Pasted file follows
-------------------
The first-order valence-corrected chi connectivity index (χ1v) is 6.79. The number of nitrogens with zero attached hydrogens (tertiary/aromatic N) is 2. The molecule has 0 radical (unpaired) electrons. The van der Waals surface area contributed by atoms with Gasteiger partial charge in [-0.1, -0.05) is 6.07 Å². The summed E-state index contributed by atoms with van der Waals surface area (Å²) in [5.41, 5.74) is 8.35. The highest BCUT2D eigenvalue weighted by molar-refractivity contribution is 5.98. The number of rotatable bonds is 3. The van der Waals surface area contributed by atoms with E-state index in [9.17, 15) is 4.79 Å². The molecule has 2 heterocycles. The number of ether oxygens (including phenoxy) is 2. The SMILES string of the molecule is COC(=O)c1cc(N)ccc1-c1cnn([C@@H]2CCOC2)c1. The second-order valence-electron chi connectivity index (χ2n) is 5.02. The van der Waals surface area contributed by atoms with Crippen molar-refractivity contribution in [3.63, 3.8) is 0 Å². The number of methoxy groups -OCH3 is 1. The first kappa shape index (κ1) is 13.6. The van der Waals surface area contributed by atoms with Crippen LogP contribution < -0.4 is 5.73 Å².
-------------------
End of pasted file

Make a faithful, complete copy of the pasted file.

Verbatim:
The first-order valence-corrected chi connectivity index (χ1v) is 6.79. The number of nitrogens with zero attached hydrogens (tertiary/aromatic N) is 2. The molecule has 0 radical (unpaired) electrons. The van der Waals surface area contributed by atoms with Gasteiger partial charge in [-0.1, -0.05) is 6.07 Å². The summed E-state index contributed by atoms with van der Waals surface area (Å²) in [5.41, 5.74) is 8.35. The highest BCUT2D eigenvalue weighted by molar-refractivity contribution is 5.98. The number of rotatable bonds is 3. The van der Waals surface area contributed by atoms with E-state index in [9.17, 15) is 4.79 Å². The molecule has 2 heterocycles. The number of ether oxygens (including phenoxy) is 2. The SMILES string of the molecule is COC(=O)c1cc(N)ccc1-c1cnn([C@@H]2CCOC2)c1. The second-order valence-electron chi connectivity index (χ2n) is 5.02. The van der Waals surface area contributed by atoms with Crippen molar-refractivity contribution in [3.63, 3.8) is 0 Å². The number of methoxy groups -OCH3 is 1. The first kappa shape index (κ1) is 13.6. The van der Waals surface area contributed by atoms with Crippen LogP contribution < -0.4 is 5.73 Å².